Designated 2012 DA14, the space rock is approximately 150 feet (45 meters) across, and astronomers are certain it will zip harmlessly past our planet on February 15—but not before making history. It will pass within the orbits of many communications satellites, making it the closest flyby on record. (Read about one of the largest asteroids to fly by Earth.)
"This is indeed a remarkably close approach for an asteroid this size," said Paul Chodas, a research scientist at NASA's Jet Propulsion Laboratory Near Earth Object (NEO) program office in Pasadena, California.
"We estimate that an asteroid of this size passes this close to the Earth only once every few decades."
The giant rock—half a football field wide—was first spotted by observers at the La Sagra Observatory in southern Spain a year ago, soon after it had just finished making a much more distant pass of the Earth at 2.6 million miles (4.3 million kilometers) away.
This time around however, on February 15 at 2:24 p.m. EST, the asteroid will be passing uncomfortably close—ten times closer than the orbit of the moon—flying over the eastern Indian Ocean near Sumatra (map). (Watch: "Moon 101.")
Chodas and his team have been keeping a close eye on the cosmic intruder, and orbital calculations of its trajectory show that there is no chance for impact.
But the researchers have not yet ruled out future chances of a collision. This is because asteroids of this size are too faint to be detected until they come quite close to the Earth, said Chodas.
The flyby of asteroid 2012 DA14 on Feb. 15, 2013, will be the closest known approach to Earth for an object its size.
Video produced by NASA/JPL-Caltech.
This NASA video explains just how close Asteroid 2012 DA14 will get to Earth, why you probably won't see it fly by, and how they're working on tracking other asteroids. Source: NASA/JPL-Caltech
"There is still a tiny chance that it might hit us on some future passage by the Earth; for example there is [a] 1-in-200,000 chance that it could hit us in the year 2080," he said.
"But even that tiny chance will probably go away within the week, as the asteroid's orbit gets tracked with greater and greater accuracy and we can eliminate that possibility."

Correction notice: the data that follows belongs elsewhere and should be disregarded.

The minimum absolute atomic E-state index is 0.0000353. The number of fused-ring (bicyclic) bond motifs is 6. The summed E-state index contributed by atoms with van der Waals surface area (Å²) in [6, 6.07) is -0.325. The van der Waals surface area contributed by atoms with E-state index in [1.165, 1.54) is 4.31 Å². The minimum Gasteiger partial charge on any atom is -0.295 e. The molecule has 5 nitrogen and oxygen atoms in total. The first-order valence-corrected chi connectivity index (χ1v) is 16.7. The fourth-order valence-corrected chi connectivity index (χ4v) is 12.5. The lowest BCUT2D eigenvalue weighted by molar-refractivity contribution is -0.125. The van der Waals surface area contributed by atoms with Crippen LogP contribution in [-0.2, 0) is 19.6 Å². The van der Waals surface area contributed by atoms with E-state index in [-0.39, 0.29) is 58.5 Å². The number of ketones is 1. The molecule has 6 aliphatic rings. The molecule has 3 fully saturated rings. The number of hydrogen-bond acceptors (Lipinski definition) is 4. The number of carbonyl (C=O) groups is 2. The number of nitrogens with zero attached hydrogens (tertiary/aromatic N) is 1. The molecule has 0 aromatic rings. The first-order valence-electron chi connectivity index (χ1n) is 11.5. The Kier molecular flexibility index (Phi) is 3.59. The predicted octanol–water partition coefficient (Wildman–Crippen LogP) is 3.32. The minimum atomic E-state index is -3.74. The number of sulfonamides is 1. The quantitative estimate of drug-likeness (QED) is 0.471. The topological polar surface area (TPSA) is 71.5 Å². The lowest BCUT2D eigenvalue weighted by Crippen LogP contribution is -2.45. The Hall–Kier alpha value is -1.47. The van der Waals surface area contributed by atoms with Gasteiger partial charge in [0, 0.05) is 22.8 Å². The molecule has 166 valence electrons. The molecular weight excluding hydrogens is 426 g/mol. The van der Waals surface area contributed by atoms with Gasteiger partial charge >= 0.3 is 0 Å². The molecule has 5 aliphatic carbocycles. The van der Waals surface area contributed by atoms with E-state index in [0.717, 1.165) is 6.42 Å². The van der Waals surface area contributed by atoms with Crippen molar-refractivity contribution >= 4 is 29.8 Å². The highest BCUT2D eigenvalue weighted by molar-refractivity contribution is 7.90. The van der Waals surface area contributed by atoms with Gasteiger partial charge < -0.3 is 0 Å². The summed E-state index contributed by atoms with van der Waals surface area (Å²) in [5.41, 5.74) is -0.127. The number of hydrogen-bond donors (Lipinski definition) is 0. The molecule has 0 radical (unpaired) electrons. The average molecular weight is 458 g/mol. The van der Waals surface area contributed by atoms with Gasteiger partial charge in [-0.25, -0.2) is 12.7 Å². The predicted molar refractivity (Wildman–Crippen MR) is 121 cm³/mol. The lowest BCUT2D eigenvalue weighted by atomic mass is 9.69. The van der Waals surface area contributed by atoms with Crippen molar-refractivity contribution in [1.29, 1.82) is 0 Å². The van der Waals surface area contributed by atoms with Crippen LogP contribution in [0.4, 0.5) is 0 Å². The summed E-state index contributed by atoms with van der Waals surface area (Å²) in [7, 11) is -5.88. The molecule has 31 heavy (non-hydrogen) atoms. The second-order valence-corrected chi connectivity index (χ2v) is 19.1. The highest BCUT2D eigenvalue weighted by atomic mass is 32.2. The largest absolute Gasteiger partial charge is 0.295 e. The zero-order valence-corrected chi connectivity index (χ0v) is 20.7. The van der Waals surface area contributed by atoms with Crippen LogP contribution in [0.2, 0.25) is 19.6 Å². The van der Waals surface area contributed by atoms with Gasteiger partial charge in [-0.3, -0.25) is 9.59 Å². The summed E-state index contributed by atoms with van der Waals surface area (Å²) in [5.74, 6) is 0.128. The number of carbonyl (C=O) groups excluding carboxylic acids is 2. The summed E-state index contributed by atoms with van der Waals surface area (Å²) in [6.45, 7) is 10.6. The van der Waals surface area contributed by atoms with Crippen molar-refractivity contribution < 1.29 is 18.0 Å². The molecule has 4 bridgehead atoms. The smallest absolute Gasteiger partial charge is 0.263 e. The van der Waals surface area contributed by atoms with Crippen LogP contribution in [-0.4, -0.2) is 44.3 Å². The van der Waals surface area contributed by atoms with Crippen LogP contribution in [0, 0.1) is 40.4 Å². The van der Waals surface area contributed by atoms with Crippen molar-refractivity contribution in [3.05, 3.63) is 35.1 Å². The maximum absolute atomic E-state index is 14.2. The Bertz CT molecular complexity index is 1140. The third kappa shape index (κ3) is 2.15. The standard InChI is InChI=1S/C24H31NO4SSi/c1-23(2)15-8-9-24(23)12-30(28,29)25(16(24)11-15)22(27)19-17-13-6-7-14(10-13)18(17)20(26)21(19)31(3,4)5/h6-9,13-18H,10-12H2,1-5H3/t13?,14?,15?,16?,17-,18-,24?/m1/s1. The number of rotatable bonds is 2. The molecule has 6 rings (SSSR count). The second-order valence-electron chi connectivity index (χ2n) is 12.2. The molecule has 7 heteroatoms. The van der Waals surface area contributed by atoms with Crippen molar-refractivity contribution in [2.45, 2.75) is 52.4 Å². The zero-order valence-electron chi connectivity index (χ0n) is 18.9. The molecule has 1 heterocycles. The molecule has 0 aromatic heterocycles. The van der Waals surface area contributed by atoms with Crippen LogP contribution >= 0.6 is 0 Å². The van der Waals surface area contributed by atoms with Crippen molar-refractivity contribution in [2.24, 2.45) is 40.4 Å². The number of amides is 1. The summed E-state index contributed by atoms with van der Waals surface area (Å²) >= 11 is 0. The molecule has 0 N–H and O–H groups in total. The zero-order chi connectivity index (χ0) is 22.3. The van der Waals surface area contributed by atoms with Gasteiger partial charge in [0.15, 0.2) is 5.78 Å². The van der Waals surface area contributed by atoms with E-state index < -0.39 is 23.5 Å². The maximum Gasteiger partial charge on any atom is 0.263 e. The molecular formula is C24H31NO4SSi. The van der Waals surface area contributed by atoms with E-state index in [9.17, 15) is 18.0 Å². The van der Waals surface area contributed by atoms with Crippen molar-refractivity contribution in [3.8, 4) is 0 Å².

Earth collision with an object of this size is expected to occur every 1,200 years on average, said Donald Yeomans, NEO program manager, at a NASA news conference this week.
DA14 has been getting closer and closer to Earth for quite a while—but this is the asteroid's closest approach in the past hundred years. And it probably won't get this close again for at least another century, added Yeomans.
While no Earth impact is possible next week, DA14 will pass 5,000 miles inside the ring of orbiting geosynchronous weather and communications satellites; so all eyes are watching the space rock's exact trajectory. (Learn about the history of satellites.)
"It's highly unlikely they will be threatened, but NASA is working with satellite providers, making them aware of the asteroid's pass," said Yeomans.
Packing a Punch
Experts say an impact from an object this size would have the explosive power of a few megatons of TNT, causing localized destruction—similar to what occurred in Siberia in 1908.
In what's known as the "Tunguska event," an asteroid is thought to have created an airburst explosion which flattened about 750 square miles (1,200 square kilometers) of a remote forested region in what is now northern Russia (map).
In comparison, an impact from an asteroid with a diameter of about half a mile (one kilometer) could temporarily change global climate and kill millions of people if it hit a populated area.
Timothy Spahr, director of the Minor Planet Center at Cambridge, Massachusetts, said that while small objects like DA14 could hit Earth once a millennia or so, the largest and most destructive impacts have already been catalogued.
"Objects of the size that caused the extinction of the dinosaurs have all been discovered," said Spahr. (Learn about what really happened to the dinosaurs.)
A survey of nearly 9,500 near-Earth objects half a mile (one kilometer) in diameter is nearly complete. Asteroid hunters expect to complete nearly half of a survey of asteroids several hundred feet in diameter in the coming years.
"With the existing assets we have, discovering asteroids rapidly and routinely, I continue to expect the world to be safe from impacts in the future," added Spahr.